Future award-winning film composer Jerry Goldsmith (1929-2004) would be responsible for the show’s musical theme. Of his many film scores, a few of the more recognizable would include Alien (1970), L. A. Confidential (1997), Patton (1970), The Sand Pebbles (1966), The Wind and the Lion (1975), Chinatown (1974), Planet of the Apes (1968), Logan’s Run (1976), Star Trek: The Motion Picture (1979), and The Lost World: Jurassic Park (1997). From his wiki page, “Over the course of his career, Goldsmith received 18 total Academy Award nominations, making him one of the most nominated composers in the history of the Awards. Despite this, Goldsmith won only one Oscar, his score for The Omen (1976). This makes Goldsmith the most nominated composer to have won an Oscar only on one occasion.” Jerry Goldsmith died of colon cancer in 2004.

To recap the previous Belle Siddons’ episodes, she was a confederate spy during the Civil War, but now, after the war and as many on both sides have done, she tries to reconstruct her life and reinvent herself in order to survive. She travels the country with her gambling operation, making enough money to support herself (and more than a little extra) and now finds herself in Deadwood, Dakota Territory, where she has befriended J. B. Kendall, the English reporter for The London Times, sent to the young United States of America to report first-hand about the goings on in this often rough and lawless new country. Episodes 2 and 3 focus on an old flame of Belle’s now turned outlaw, Archie McLaughlin. News has come to Deadwood that McLaughlin’s gang is preparing to attack a gold shipment, and Deadwood’s sheriff is questioning Belle because of her past relationship with McLaughlin. She truthfully pleads ignorance of the planned robbery, but the sheriff is still understandably leary of her ignorance of the robbery and of McLaughlin. The robbery takes place but not without resistance and one of McLaughlin’s gang is killed, another badly wounded. The wounded robber is secretly brought to Belle who attempts to care for him. Meanwhile, the rest of McLaughlin’s gang escapes with the gold and the sheriff once again tries to pump Belle for information about its whereabouts. Through other means, the sheriff learns where the gang may be heading and sets off (with Kendall) to capture or kill McLaughlin and recover the loot. This episode tells the story of that chase, but not without a twist. Belle secretly hires another lawman to go after her former lover, afraid the original sheriff is too bloodthirsty and wouldn’t hesitate to kill McLaughlin instead of trying to take him alive should he track down the remainder of the gang. So we have a shot-up gang on the run, two lawmen after the gang not knowing of the existence of the other (and Kendall along as a reporter in this dangerous enterprise). Of course, little goes as planned when the gang is found, and in the final resolution there is only one winner. It’s an exciting episode, fraught with gunplay and scheming, and a fitting closure to the 4-episode Belle Siddons story. As always, the writing, production values, and acting are top shelf, enhancing listening pleasure immeasurably.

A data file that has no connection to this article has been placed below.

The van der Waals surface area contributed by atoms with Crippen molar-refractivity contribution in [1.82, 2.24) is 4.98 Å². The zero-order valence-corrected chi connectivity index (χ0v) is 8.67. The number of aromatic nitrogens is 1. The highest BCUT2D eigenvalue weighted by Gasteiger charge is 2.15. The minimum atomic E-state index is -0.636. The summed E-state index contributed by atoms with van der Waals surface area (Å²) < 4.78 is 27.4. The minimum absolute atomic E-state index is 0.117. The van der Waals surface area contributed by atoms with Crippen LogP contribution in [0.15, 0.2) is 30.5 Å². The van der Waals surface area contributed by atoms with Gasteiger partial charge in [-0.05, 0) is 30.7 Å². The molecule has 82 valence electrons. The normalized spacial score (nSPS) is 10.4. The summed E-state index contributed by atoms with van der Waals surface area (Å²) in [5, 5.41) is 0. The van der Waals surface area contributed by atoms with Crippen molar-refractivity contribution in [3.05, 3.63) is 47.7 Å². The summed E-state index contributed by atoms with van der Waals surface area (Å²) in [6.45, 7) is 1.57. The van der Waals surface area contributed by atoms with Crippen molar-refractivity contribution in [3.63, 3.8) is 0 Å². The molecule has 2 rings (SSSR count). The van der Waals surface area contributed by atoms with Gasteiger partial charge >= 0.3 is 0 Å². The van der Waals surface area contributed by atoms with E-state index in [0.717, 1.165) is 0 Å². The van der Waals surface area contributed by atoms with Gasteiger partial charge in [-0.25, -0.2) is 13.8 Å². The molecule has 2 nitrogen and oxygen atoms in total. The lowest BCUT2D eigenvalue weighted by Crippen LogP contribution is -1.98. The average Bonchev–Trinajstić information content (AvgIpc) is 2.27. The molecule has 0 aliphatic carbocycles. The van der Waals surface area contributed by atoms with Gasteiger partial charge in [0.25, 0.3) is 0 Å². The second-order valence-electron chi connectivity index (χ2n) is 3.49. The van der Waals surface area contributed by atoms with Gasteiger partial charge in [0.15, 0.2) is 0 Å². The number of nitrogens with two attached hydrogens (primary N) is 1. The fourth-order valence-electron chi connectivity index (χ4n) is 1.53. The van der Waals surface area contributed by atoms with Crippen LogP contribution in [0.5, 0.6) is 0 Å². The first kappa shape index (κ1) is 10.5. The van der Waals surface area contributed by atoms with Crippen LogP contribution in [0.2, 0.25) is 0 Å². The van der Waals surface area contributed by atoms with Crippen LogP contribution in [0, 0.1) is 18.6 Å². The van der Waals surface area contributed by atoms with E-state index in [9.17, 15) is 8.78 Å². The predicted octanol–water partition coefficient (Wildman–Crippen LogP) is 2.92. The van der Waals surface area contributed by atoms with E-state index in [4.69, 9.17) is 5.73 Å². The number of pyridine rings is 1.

(The linked CD at the top includes all 4 Belle Siddons episodes.)

Play Time: 24:38

{This episode of Frontier Gentleman aired on a Sunday, which meant that the neighborhood gang—barely back to school from summer vacation a week—would meet at the corner newsstand to pick the newest issues of their favorite reading material. Astounding SF (1930-present, now Analog) was a long-standing favorite, with stories by such top names as Christopher Anvil, Gordon R. Dickson, and James H. Schmitz, not to mention Part 2 of 2 of Poul Anderson’s We Have Fed Our Sea (book title The Enemy Stars). ASF was a monthly in 1958. The Magazine of Fantasy & Science Fiction offered (among other treats) two superior stories for its September 1958 issue: Part 2 of 3 of Robert A. Heinlein’s now classic juvenile novel Have Spacesuit Will Travel, and Robert Bloch’s now also classic story “That Hell-Bound Train.” F&SF was also a monthly in 1958. And not to be outdone, Galaxy‘s September 1958 issue featured (among others) stories by Isaac Asimov, Lloyd Biggle, Jr., Damon Knight, and Arthur C. Clarke. As was the case with ASF and F&SF, Galaxy was a monthly in 1958.}

[Left: Astounding SF, 9.58 – Center: F&SF, 9/58 – Right: Galaxy, 9/58]


To view the entire list of weekly Old Time Radio episodes at Tangent Online, click here.